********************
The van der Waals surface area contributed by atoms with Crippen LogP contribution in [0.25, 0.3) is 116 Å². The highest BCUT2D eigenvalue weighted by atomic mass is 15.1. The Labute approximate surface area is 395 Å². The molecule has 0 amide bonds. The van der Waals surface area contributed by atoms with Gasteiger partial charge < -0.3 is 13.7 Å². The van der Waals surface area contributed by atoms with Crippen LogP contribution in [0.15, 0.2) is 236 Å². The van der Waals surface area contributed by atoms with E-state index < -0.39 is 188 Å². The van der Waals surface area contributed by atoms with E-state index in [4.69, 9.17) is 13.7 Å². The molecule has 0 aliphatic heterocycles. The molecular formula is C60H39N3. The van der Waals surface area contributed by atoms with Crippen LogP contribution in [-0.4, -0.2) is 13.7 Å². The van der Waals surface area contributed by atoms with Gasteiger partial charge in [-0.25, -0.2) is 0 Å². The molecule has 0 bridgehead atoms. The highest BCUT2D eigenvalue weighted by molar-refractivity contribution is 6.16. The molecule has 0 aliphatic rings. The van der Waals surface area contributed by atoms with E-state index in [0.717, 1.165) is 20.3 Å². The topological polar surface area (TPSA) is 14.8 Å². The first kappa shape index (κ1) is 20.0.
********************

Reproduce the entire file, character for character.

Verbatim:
The van der Waals surface area contributed by atoms with Crippen LogP contribution in [0.25, 0.3) is 116 Å². The highest BCUT2D eigenvalue weighted by atomic mass is 15.1. The Labute approximate surface area is 395 Å². The molecule has 0 amide bonds. The van der Waals surface area contributed by atoms with Gasteiger partial charge < -0.3 is 13.7 Å². The van der Waals surface area contributed by atoms with Crippen LogP contribution in [0.15, 0.2) is 236 Å². The van der Waals surface area contributed by atoms with E-state index < -0.39 is 188 Å². The van der Waals surface area contributed by atoms with E-state index in [4.69, 9.17) is 13.7 Å². The molecule has 0 aliphatic heterocycles. The molecular formula is C60H39N3. The van der Waals surface area contributed by atoms with Crippen LogP contribution in [-0.4, -0.2) is 13.7 Å². The van der Waals surface area contributed by atoms with Gasteiger partial charge in [-0.25, -0.2) is 0 Å². The molecule has 0 bridgehead atoms. The highest BCUT2D eigenvalue weighted by molar-refractivity contribution is 6.16. The molecule has 0 aliphatic rings. The van der Waals surface area contributed by atoms with E-state index in [0.717, 1.165) is 20.3 Å². The topological polar surface area (TPSA) is 14.8 Å². The first kappa shape index (κ1) is 20.0.